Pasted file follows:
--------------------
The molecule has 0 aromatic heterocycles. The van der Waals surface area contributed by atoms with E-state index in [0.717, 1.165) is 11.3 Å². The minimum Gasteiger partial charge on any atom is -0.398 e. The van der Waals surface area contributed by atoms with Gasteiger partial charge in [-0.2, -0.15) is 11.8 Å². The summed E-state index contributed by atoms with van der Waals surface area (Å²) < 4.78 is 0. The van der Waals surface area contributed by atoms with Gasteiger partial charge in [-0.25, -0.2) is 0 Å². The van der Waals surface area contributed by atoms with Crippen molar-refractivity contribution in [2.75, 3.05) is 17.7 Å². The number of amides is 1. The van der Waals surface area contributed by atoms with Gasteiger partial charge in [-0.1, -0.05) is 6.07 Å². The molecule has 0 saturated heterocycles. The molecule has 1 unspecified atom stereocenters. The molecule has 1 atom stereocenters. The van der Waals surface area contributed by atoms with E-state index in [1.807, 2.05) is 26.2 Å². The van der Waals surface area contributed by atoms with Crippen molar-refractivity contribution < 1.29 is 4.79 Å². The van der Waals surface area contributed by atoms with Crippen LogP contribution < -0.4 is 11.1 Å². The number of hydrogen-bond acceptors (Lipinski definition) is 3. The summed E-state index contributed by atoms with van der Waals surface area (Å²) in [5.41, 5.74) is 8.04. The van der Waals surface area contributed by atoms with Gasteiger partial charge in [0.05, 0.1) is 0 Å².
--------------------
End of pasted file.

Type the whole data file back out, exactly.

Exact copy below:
The molecule has 0 aromatic heterocycles. The van der Waals surface area contributed by atoms with E-state index in [0.717, 1.165) is 11.3 Å². The minimum Gasteiger partial charge on any atom is -0.398 e. The van der Waals surface area contributed by atoms with Gasteiger partial charge in [-0.2, -0.15) is 11.8 Å². The summed E-state index contributed by atoms with van der Waals surface area (Å²) < 4.78 is 0. The van der Waals surface area contributed by atoms with Gasteiger partial charge in [-0.25, -0.2) is 0 Å². The van der Waals surface area contributed by atoms with Crippen molar-refractivity contribution in [2.75, 3.05) is 17.7 Å². The number of amides is 1. The van der Waals surface area contributed by atoms with Gasteiger partial charge in [-0.1, -0.05) is 6.07 Å². The molecule has 0 saturated heterocycles. The molecule has 1 unspecified atom stereocenters. The molecule has 1 atom stereocenters. The van der Waals surface area contributed by atoms with E-state index in [1.807, 2.05) is 26.2 Å². The van der Waals surface area contributed by atoms with Crippen molar-refractivity contribution < 1.29 is 4.79 Å². The van der Waals surface area contributed by atoms with Crippen LogP contribution < -0.4 is 11.1 Å². The number of hydrogen-bond acceptors (Lipinski definition) is 3. The summed E-state index contributed by atoms with van der Waals surface area (Å²) in [5.41, 5.74) is 8.04. The van der Waals surface area contributed by atoms with Gasteiger partial charge in [0.05, 0.1) is 0 Å².